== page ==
The Baltimore Orioles and Chicago White Sox, at this moment, are playing a baseball game in front of empty seats.
This bizarre development was mandated by Major League Baseball in wake of protests and outbursts of violence in the city of Baltimore.
No one has seen anything like this in sports since USC's basketball team hosted Drexel last November at the Galen Center (attendance: 855).
This is as close as we've come to less than a big-league baseball sellout since 2011, when 347 fans attended a Florida Marlins game in South Florida. That trickle-in crowd figure, though, could be blamed directly on Hurricane Irene.
The Oakland Athletics of the late 1970s flirted with people shutouts during one of penny-pinching owner Charles O. Finley's semiannual fire sales.
On April 17, 1979, the A's scored a 6-5 win over Seattle at Oakland Coliseum before a "tickets sold" crowd of 653. The actual attendance was reported to be about 250.
You probably don't remember John Henry Johnson starting that game for Oakland.
I have never, in all my years, attended or covered a major college, or professional event, with no fans in attendance.
But, Lord knows, I've tried.
They did a study in the early 1970s on why automobiles owned by California Angels fans rarely needed new brakes.
The answer turned out to be obvious: You never needed to touch them on your way into Anaheim Stadium.
The Angels closed the 1972 season with a five-game home stand against Minnesota and Oakland that drew 37,498. That averaged out to 7,499 patrons per game.
There must have been a bunch of late-season call-ups in the lineup, right?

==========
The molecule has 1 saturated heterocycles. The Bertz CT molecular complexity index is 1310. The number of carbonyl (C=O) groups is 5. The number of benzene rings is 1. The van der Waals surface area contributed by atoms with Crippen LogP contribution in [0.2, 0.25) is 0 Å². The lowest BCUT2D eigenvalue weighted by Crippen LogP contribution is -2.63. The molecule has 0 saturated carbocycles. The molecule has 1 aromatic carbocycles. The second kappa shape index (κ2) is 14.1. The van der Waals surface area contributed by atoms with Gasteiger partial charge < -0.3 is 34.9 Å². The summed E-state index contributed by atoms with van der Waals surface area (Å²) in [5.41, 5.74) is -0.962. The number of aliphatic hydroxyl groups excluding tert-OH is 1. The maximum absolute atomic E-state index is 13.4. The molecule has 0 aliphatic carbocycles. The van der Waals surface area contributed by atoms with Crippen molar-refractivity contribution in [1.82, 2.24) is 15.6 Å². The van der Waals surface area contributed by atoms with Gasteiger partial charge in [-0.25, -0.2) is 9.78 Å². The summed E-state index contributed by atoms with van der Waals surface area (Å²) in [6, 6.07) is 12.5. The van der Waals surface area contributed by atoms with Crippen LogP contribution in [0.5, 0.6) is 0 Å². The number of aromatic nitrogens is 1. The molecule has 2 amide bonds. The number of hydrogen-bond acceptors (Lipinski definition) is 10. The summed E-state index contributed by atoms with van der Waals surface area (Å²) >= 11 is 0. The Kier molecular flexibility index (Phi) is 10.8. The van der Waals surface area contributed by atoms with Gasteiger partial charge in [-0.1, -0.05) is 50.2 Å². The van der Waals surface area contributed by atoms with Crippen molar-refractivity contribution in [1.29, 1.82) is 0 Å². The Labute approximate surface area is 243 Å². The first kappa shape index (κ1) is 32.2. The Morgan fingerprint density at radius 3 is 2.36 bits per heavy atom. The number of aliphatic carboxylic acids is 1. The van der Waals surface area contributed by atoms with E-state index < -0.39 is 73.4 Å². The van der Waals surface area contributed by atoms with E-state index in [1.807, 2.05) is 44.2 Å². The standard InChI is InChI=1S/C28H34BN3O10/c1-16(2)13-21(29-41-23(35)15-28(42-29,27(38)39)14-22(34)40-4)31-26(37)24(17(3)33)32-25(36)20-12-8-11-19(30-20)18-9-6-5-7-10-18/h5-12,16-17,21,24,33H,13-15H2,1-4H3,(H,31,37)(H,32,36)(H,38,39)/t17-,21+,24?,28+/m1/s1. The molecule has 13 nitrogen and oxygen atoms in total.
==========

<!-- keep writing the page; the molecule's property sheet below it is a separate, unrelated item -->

Uh, no: Here are few of the pitchers who took the mound in that series: Nolan Ryan (twice), Jim Perry, Bert Blyleven, Rollie Fingers, Clyde Wright, Andy Messersmith and Blue Moon Odom.
Professionally, I've had two noted brushes with stadium emptiness.
Never in the annals of sports has there been anything like Cal State Fullerton's football program of the early 1980s. The Titans, stuck without a home stadium, incredulously decided to build one from scratch.
This is no joke. The Titans, remember, were a Division I program in the Pacific Coast Athletic Assn.
Looking for home identity, coach Gene Murphy's Titans rented the bleachers used to line Colorado Boulevard during the annual Rose Bowl Parade.
Part of getting in shape at Fullerton's summer training was erecting the stadium around the Titan track.
Total home attendance for the 1981 season was 13,625. A home game again Boise State on Nov. 7 drew an estimated 2,000.
The footnote in the Titan record book lists home games that year played at "TF: (Titan Field, temporary bleachers)."
I thought that couldn't be topped until I was assigned to cover a sinking-ship sporting disaster known as the Los Angeles Express of the United States Football League.
The Express, which was born in 1983 and died in 1985, played home games in the vacuous Los Angeles Coliseum.
The team at the end was on life, but not fan, support. The Express' final game at the Coliseum, against the Denver Gold, drew an announced crowd of 3,059. I knew that number to be like everything else in franchise lore: a whopping lie.
The crowd was significantly smaller because I was able, from the press box, to count the live gate. The correct attendance was at, or near, 1,500.
Steve Young, who played quarterback for the Express in 1984 and 1985, used to say it was so quiet in the Coliseum he used to have to whisper in the huddle for fear of defensive players hearing the calls.
It must have felt a lot, today, like Camden Yards.
Luckily, though, baseball managers use hand signals to relay the plays.
MORE ON BALTIMORE